a) Family form
A definition of family: “A family is two or more persons who are joined together by bonds of sharing and emotional closeness and who identify themselves as being part of a family.” Friedman (1997) The Jordan’s are a nuclear family. The family members include husband, wife and three children. Dad is forty four years old, Mom is forty one years old and the three boys are seven, nine and eleven. The children are all in school, the parents help the seven year old who is in second grade with his homework. While I was visiting, the youngest child was working on a book report. He was asking several questions of his Mom during the interview. The boy was very well-mannered and said “excuse me” before asking for help. The nine and eleven year old boys are quite independent with all their school work. When they have a bible reading schedule related to their worship, they read together as a family. b) Patterns of Interaction/Communication
The wife does all the domestic duties with the help of the oldest child. This family are Jehovah’s Witnessess and culturally, the husband is the bread winner of the house and should work hard to provide for the entire family. The wife should take care of all the house work. Jehovah’s Witnessess believe the wife should not work. The Mothers job is to make sure the entire family’s needs are met. This includes caring for her children emotionally, physically and psychologically. Like the Bowen’s Family Systems Theory, the family is seen as an emotional unit. I did observe Mrs. Jordan as a very compassionate, concerned and emotional mother. She was very serious when talking about her children; she felt strongly that the boys should be able to come to her with any issues, good or bad. Mrs. Jordan is also responsible for the family budget and finances. When asked “Who has the power and authority in our family?” Mrs. Jordan replied, “The Bible, Jehovah’s Word has the power in our family. It is the essence and the foundation of our family.” If there is a decision to be made that affects the whole family, the husband and wife make the decisions, but the husband is the head of the household. The family believes in what the bible says, “The Golden Rule”, “Treat others the way you want to be treated.” The developmental theory considers overtime the family unit foes through various phases that can be predicted based on norms. The family development approach examines role expectations within the family unit. I asked the family, “Are there any role assessments, such as “the good child” or “neat freak” the boys laughed and look at each other. Then the mom quickly responded, “No. Not at all. Our children know the law contained in the Bible and are governed by its principles.” They all seemed to be comfortable when answering the questions in the interview, although their answers were somewhat vague, the dad did not participate much in the interview. Instead, he was answering calls and working from home. The family was asked if they engage in any activities together. The family volunteers in Life Saving Preaching Work. They are all involved in this ministry that saves lives. In other words, they share the gospel with others, believing that they with come to know the Lord. The husband is also a volunteer in the medical field. He was not specific when answering this question. The Jordan’s also have what they call “round table discussions” which they partake in every Friday night. c) Boundaries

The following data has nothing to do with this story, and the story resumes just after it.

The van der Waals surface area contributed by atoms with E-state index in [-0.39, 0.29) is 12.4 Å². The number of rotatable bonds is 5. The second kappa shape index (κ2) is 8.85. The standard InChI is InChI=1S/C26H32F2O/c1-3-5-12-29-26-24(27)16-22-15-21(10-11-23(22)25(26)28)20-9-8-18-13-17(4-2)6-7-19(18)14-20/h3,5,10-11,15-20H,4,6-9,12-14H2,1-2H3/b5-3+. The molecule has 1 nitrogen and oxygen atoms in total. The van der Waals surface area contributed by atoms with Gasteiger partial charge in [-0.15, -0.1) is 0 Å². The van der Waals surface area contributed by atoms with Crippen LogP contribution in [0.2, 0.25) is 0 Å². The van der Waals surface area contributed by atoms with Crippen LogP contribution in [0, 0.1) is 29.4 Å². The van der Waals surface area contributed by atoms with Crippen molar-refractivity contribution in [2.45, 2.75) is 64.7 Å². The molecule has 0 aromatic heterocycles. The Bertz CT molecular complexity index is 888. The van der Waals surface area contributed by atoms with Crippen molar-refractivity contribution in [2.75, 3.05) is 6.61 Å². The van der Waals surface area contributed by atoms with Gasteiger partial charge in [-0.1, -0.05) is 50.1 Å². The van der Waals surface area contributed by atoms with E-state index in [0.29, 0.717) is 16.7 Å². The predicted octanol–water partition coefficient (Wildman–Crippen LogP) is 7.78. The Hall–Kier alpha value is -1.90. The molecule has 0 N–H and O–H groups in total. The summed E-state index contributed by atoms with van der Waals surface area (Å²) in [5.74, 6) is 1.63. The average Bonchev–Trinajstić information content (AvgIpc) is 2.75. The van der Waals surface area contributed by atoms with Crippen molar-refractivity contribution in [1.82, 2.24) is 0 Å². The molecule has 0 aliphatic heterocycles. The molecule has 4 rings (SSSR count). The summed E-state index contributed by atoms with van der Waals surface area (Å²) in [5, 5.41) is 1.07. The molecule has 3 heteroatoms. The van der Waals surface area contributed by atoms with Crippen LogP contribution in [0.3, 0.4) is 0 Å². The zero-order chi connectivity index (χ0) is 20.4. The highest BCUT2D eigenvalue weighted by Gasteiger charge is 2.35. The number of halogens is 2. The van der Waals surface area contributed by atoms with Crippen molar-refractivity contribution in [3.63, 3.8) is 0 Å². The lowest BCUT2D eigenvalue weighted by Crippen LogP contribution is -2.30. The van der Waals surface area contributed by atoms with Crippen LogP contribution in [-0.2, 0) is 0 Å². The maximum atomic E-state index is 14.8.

I wanted to know if their family had any subjects that were difficult to discuss together. The family brought up the subject of racism. Mrs. Jordan shared a story about other children in school making racial comments to her child. This was devastating to Mrs. Jordan and she found it very hard and complicated to discuss. She felt anger toward the children that bullied her son. We discussed other boundaries as well. For example, I asked if the...